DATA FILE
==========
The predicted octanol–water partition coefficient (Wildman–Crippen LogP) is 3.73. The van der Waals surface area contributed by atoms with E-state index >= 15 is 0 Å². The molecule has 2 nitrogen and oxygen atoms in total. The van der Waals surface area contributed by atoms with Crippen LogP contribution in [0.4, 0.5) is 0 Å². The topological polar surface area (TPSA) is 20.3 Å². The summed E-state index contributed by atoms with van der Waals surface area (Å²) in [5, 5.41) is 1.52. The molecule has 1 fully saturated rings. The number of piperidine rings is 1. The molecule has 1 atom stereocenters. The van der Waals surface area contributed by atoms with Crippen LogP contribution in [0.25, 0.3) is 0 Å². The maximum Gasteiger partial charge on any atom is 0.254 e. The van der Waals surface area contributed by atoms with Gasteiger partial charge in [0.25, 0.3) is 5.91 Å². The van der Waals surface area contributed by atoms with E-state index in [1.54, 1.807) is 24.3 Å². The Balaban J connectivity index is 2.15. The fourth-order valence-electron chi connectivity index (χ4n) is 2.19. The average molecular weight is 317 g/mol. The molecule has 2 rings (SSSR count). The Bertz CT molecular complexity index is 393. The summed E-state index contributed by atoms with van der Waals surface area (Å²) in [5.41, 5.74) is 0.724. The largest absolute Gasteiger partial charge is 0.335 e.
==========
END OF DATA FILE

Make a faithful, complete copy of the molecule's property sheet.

The predicted octanol–water partition coefficient (Wildman–Crippen LogP) is 3.73. The van der Waals surface area contributed by atoms with E-state index >= 15 is 0 Å². The molecule has 2 nitrogen and oxygen atoms in total. The van der Waals surface area contributed by atoms with Crippen LogP contribution in [0.4, 0.5) is 0 Å². The topological polar surface area (TPSA) is 20.3 Å². The summed E-state index contributed by atoms with van der Waals surface area (Å²) in [5, 5.41) is 1.52. The molecule has 1 fully saturated rings. The number of piperidine rings is 1. The molecule has 1 atom stereocenters. The van der Waals surface area contributed by atoms with Crippen LogP contribution in [0.25, 0.3) is 0 Å². The maximum Gasteiger partial charge on any atom is 0.254 e. The van der Waals surface area contributed by atoms with Gasteiger partial charge in [0.25, 0.3) is 5.91 Å². The van der Waals surface area contributed by atoms with E-state index in [1.54, 1.807) is 24.3 Å². The Balaban J connectivity index is 2.15. The fourth-order valence-electron chi connectivity index (χ4n) is 2.19. The average molecular weight is 317 g/mol. The molecule has 2 rings (SSSR count). The Bertz CT molecular complexity index is 393. The summed E-state index contributed by atoms with van der Waals surface area (Å²) in [5.41, 5.74) is 0.724. The largest absolute Gasteiger partial charge is 0.335 e.